Nurse practitioners in New York and New Jersey are filling a gap in healthcare as frontline providers for the homebound elderly and other patients with limited care access.
Meshell Mansor, RN, APN-C, owner, Nurse Practitioner Professional Resources, a Turnersville, N.J.-based company that makes primary care house calls, said making those calls has shifted from a physicians domain toward NPs. “Ive been making house calls for about eight years,” she said. “I belong to the Academy of Home Care Physicians. Initially, the membership there included very few nurse practitioners. Now, youre seeing a lot.”
Mansor makes house calls and also employs two primary care NPs and one wound care NP. “We started with 65 patients in 2008, and we have over 400 now,” she said.
The house call business is thriving for NPs, and they say the role is ideally suited for the profession. “The aging population is increasing dramatically,” said Mary Jo Vetter, RN, MS, NPC, vice president for clinical product development, Visiting Nurse Service of New York. “Ive heard it called the ‘gray tsunami, and nurse practitioners are in a wonderful position to support the elderly, especially, to age in place.”
Hospitals also are among the mix of employers for NPs in home care. Aleksandra Zagorin, RN, MSN, ANP-C, GNP-C, works at Maimonides Medical Center, Brooklyn, for the Home Medical Care for the Elderly program. She provides primary care house call services in South Brooklyn.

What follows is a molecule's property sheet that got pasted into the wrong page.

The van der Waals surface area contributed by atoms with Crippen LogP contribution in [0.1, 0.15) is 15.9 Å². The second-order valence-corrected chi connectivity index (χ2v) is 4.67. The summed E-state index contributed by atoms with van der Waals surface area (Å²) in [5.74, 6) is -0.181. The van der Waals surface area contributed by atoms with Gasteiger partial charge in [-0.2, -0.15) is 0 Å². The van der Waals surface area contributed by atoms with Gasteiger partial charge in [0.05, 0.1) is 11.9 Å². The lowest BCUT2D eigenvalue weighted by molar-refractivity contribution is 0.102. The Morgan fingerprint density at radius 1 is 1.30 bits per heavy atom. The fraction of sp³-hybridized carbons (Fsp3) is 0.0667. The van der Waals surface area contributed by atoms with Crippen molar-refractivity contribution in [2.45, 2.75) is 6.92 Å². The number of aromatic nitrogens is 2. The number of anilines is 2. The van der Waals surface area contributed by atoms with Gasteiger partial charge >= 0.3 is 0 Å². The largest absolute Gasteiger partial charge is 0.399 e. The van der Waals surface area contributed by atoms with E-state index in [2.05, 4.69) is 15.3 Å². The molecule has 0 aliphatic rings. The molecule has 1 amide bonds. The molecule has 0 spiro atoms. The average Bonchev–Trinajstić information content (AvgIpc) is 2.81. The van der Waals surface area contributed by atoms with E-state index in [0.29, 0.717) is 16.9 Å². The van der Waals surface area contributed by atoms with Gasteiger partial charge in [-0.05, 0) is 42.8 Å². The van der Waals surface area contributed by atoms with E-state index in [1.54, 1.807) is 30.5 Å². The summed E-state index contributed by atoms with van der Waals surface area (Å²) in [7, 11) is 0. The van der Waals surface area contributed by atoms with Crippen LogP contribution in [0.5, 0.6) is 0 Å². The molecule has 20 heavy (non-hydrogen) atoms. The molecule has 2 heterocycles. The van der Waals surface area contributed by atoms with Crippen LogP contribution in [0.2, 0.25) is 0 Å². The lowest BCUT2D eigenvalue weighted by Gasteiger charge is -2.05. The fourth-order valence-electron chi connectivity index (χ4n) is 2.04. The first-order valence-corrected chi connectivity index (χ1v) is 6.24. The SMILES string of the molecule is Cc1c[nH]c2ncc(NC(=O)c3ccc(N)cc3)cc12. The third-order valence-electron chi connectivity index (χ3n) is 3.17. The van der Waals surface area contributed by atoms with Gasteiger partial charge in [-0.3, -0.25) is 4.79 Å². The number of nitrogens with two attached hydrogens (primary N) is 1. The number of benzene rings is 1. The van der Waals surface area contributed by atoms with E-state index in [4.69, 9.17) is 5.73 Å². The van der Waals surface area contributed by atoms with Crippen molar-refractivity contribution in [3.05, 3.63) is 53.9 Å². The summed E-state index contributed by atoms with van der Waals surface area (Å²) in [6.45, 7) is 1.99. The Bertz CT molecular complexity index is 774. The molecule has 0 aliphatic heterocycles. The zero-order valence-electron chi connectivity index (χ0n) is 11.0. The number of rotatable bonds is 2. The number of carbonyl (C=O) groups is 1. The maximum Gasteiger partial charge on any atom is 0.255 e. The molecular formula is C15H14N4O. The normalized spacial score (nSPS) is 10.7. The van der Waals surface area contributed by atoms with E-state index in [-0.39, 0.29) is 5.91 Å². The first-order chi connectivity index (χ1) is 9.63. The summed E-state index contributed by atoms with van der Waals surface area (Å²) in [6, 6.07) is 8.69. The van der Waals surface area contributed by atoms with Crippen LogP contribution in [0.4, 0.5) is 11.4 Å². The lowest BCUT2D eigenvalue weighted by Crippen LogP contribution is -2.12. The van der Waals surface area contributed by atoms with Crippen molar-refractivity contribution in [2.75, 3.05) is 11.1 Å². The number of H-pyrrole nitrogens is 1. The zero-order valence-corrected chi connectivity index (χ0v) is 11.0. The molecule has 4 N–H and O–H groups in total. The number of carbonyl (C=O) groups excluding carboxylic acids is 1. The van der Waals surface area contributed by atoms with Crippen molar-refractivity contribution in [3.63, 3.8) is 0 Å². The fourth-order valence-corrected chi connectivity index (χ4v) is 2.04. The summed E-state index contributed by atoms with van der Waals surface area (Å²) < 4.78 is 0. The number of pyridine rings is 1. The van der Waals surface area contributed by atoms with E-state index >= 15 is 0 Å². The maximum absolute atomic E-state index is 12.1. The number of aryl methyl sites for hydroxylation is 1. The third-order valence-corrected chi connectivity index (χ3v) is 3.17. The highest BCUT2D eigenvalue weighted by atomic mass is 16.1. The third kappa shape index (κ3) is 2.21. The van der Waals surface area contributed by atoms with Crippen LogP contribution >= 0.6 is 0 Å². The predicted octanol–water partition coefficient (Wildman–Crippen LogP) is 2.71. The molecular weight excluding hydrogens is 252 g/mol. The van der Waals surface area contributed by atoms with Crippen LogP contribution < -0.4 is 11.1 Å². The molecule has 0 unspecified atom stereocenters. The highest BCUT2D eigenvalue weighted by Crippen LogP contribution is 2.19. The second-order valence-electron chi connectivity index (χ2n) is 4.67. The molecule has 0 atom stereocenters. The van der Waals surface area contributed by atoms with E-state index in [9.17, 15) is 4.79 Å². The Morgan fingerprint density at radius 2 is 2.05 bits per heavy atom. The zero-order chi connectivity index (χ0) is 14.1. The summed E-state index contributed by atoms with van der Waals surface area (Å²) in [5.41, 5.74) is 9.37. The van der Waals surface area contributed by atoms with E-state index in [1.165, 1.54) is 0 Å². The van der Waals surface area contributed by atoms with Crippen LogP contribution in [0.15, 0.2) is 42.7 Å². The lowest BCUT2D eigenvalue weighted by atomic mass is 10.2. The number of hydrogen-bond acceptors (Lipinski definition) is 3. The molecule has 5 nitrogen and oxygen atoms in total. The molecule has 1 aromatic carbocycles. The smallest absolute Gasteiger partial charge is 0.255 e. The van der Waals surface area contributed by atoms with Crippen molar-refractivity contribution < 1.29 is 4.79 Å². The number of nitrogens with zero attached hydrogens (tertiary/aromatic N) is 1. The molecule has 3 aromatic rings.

“We, as nurse practitioners, are able to deliver a level of care that may not be possible in the office setting,” she said. “The major advantage in delivering primary care in patients homes is the ability to evaluate their living conditions and identify environmental hazards. We look at the environment for risk of falls. We meet with neighbors, family members or other members of the caregiver team, and are able to evaluate the social context of the patient.”
That holistic approach to care makes NPs a natural fit. “You get a personal, up-close, intimate relationship with the patient,” Mansor said. “You walk in and look at the family photos. You sit at the kitchen table. There is a lot of education that we can do in the home. We can pull something out of the freezer and I can teach them how to read the food labels on items they have.”
VNSNY identified gaps in care during its long history of providing care in the home, Vetter said.
“Sometimes [a gap] happens because the patient doesnt have a primary care provider or someone is unable to get to their primary care provider,” she said. “Other times, people have five specialists and have no primary care provider. So, in the provision of home care, it became apparent that patients sometimes need a primary care kind of focus to string all of those services together.”